What could we possibly do now? The centerpiece of our volcano episode did not exist. Sure, there were the GoPro clips we’d each recorded individually, but without the master shot, it’d be near impossible to edit together something that would actually be presentable for TV. We let it sink in and took a shot of whiskey to soothe the sting.
In the back of our minds, we knew the only solution was to re-climb the volcano and re-run the Crater Challenge. Still, this was a reality with which we were not ready to come to terms. To re-hike Acatenango meant we’d have to re-live all that pain. It was an unrealistic and unfair proposition. So that was that. Even though we didn’t get the footage we needed, it was behind us and there was no turning back. That is, until we had to turn back.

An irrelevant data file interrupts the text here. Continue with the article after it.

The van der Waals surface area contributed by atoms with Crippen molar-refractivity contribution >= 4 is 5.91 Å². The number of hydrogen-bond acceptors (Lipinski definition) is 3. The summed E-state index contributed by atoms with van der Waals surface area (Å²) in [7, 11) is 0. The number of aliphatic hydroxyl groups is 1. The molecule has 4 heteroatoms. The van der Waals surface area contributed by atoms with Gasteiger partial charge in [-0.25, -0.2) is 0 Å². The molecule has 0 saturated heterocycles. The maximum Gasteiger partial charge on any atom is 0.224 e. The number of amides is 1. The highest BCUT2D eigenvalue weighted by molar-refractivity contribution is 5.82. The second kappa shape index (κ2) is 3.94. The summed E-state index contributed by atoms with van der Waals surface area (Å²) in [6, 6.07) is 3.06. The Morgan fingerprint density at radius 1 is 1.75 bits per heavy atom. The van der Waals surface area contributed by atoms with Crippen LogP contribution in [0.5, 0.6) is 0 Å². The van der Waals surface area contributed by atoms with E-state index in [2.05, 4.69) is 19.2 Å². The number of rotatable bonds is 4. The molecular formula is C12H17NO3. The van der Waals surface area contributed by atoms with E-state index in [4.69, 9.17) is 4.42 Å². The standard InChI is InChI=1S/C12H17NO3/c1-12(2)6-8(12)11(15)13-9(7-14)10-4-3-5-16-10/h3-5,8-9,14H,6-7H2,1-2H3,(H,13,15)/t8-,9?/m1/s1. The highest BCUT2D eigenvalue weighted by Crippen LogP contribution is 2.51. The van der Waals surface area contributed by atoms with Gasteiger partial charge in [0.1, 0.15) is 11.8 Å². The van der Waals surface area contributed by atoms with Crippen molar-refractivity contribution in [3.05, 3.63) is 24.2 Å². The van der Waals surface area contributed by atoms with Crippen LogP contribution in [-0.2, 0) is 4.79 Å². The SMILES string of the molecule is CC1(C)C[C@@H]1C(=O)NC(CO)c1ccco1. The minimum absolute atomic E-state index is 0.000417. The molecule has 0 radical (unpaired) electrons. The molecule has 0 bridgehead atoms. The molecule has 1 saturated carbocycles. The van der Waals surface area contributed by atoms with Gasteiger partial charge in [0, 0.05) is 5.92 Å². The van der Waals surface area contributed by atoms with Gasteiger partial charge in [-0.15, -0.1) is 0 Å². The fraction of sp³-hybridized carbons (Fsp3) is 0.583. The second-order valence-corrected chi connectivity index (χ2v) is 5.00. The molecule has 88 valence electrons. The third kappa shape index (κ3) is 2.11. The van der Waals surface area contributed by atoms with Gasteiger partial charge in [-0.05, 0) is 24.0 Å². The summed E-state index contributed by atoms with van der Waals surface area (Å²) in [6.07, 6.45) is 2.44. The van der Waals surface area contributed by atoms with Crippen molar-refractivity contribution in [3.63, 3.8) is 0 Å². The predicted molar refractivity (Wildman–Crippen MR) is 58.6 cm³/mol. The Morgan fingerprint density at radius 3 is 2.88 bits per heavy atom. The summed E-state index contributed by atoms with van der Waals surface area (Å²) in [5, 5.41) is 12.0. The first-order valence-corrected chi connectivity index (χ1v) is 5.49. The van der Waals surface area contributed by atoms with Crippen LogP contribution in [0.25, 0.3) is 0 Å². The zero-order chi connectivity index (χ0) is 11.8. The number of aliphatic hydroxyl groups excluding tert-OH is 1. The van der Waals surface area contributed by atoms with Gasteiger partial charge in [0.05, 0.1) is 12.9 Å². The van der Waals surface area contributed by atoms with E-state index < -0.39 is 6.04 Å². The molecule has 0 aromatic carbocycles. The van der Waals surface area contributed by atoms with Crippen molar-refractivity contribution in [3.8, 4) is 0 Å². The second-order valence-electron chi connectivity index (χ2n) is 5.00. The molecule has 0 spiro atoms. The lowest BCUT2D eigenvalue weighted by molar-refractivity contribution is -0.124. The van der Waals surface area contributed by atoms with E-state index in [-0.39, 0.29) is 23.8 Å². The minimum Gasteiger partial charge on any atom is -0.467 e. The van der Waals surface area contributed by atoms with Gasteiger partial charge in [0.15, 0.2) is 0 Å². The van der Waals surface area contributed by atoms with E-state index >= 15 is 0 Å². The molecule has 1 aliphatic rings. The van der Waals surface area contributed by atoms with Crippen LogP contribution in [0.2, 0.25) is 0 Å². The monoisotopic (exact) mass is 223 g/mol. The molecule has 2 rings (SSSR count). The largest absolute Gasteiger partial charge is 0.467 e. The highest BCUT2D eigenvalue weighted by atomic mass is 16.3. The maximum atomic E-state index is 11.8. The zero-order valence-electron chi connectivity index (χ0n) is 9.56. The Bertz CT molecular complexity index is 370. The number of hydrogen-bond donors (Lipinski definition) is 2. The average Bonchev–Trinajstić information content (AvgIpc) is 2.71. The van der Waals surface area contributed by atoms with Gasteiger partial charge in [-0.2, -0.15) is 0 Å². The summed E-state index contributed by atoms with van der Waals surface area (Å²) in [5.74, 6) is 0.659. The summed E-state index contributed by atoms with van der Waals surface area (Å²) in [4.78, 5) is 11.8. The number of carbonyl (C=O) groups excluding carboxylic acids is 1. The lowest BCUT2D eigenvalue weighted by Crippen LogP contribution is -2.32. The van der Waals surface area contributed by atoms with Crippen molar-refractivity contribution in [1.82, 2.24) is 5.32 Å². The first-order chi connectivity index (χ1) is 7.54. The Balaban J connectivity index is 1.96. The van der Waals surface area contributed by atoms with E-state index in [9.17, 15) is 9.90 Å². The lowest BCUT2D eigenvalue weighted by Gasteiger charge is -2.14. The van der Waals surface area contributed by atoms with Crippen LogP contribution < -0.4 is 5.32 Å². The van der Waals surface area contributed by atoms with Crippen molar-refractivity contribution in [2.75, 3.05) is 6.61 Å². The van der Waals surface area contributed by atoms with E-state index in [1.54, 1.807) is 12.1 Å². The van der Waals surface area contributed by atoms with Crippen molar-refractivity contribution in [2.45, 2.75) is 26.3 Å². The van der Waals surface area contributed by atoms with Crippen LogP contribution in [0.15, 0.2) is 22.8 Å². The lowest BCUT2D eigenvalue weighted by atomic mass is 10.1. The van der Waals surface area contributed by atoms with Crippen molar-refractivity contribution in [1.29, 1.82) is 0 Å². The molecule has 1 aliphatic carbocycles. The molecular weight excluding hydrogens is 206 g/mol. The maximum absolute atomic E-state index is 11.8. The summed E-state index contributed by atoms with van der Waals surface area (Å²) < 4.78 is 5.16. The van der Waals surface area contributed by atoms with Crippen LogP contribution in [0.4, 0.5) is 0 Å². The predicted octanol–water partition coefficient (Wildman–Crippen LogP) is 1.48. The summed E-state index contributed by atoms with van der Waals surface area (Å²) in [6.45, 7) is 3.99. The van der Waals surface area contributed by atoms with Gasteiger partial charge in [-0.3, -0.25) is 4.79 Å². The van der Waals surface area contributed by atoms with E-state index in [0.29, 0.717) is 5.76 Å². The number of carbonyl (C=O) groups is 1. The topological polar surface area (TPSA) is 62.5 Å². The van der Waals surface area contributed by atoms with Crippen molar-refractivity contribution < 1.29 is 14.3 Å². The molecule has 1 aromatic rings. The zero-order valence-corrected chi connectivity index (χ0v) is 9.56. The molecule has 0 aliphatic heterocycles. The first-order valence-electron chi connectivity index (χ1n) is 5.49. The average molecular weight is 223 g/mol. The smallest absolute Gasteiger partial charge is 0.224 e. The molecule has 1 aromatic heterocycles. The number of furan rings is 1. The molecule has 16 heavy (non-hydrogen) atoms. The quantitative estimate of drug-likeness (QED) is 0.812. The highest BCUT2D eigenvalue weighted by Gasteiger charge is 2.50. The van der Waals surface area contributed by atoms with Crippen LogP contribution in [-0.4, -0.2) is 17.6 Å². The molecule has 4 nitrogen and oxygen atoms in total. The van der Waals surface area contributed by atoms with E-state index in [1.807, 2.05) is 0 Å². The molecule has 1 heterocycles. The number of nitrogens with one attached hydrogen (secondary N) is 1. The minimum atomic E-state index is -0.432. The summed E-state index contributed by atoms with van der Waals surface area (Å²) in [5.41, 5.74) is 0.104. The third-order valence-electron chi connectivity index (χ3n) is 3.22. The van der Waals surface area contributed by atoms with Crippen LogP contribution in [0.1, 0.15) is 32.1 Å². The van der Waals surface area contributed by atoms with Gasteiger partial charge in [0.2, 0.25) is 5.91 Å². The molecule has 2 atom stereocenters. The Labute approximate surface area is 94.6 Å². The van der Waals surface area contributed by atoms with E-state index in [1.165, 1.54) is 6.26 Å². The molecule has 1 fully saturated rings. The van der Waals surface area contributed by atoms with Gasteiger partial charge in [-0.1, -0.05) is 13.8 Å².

Day 54: On Sunday, we got an email from our media sponsors with good news and bad news. The good news was we wouldn’t be the same three “under-excersized” guys in a couple of days. The bad news was we “definitely need(ed) to go back up the mountain” to re-shoot the Crater Challenge. Oh god. We don’t often get specific instructions from the media company that is funding our travels, so when we’re given such unambiguous directives, we don’t have much of a choice but to proceed accordingly.
We reached out to Victor once again and asked him to help us find the cheapest and fastest way up the volcano. A self-described “fixer,” Victor immediately got to work, setting the wheels in motion for a second, quite unique Acatenango adventure. He suggested if we really wanted to do it quickly and swiftly, a hike through the night was the way to go. He’d hook us up with a local guide, who we’d meet sometime around midnight and begin the trek right then, which would get us to the summit in time for sunrise.